The Iranian presidential election is approaching and judging by poll numbers, even those published by state media, enthusiasm nationwide is dismal. A recent survey conducted by a state-backed polling organisation suggested that only 41 per cent of eligible voters plan to cast ballots in the 18 June contest to succeed the incumbent, Hassan Rouhani.
An extensive study conducted by the organisation Gamaan yielded numbers that were yet more abysmal, suggesting that only 25 per cent of voters will show up at the polls. That’s pathetic for a country that has for 42 years aspired to be some kind of democratically anchored Islamic utopia.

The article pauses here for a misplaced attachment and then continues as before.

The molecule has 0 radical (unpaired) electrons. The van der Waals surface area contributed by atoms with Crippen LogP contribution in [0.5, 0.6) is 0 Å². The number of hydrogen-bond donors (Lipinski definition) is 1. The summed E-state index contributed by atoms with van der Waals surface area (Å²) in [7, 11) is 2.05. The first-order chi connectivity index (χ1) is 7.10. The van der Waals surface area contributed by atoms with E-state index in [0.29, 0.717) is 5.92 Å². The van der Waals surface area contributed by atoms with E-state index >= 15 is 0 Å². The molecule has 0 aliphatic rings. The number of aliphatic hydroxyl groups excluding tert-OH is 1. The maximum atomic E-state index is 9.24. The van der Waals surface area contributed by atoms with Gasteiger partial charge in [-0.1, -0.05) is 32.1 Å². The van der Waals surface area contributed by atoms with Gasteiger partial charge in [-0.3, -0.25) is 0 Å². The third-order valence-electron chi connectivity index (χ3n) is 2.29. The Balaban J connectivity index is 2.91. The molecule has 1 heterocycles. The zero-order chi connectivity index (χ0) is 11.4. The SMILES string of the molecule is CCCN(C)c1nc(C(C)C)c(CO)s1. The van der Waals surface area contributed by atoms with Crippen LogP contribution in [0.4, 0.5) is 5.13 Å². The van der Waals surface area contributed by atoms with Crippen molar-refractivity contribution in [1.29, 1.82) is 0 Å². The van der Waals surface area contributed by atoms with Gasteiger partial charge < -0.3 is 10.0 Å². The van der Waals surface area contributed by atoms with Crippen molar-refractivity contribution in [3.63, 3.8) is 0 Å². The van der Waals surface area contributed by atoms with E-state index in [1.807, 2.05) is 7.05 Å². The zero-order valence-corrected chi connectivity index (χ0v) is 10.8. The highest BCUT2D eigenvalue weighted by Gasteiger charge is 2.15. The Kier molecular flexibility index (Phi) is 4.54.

Such numbers are even more extraordinary when considering that Iranians often fear that failing to vote – and obtaining the requisite stamp in the identification booklet that serves as a birth certificate and family record – could mean retribution at work or at university.
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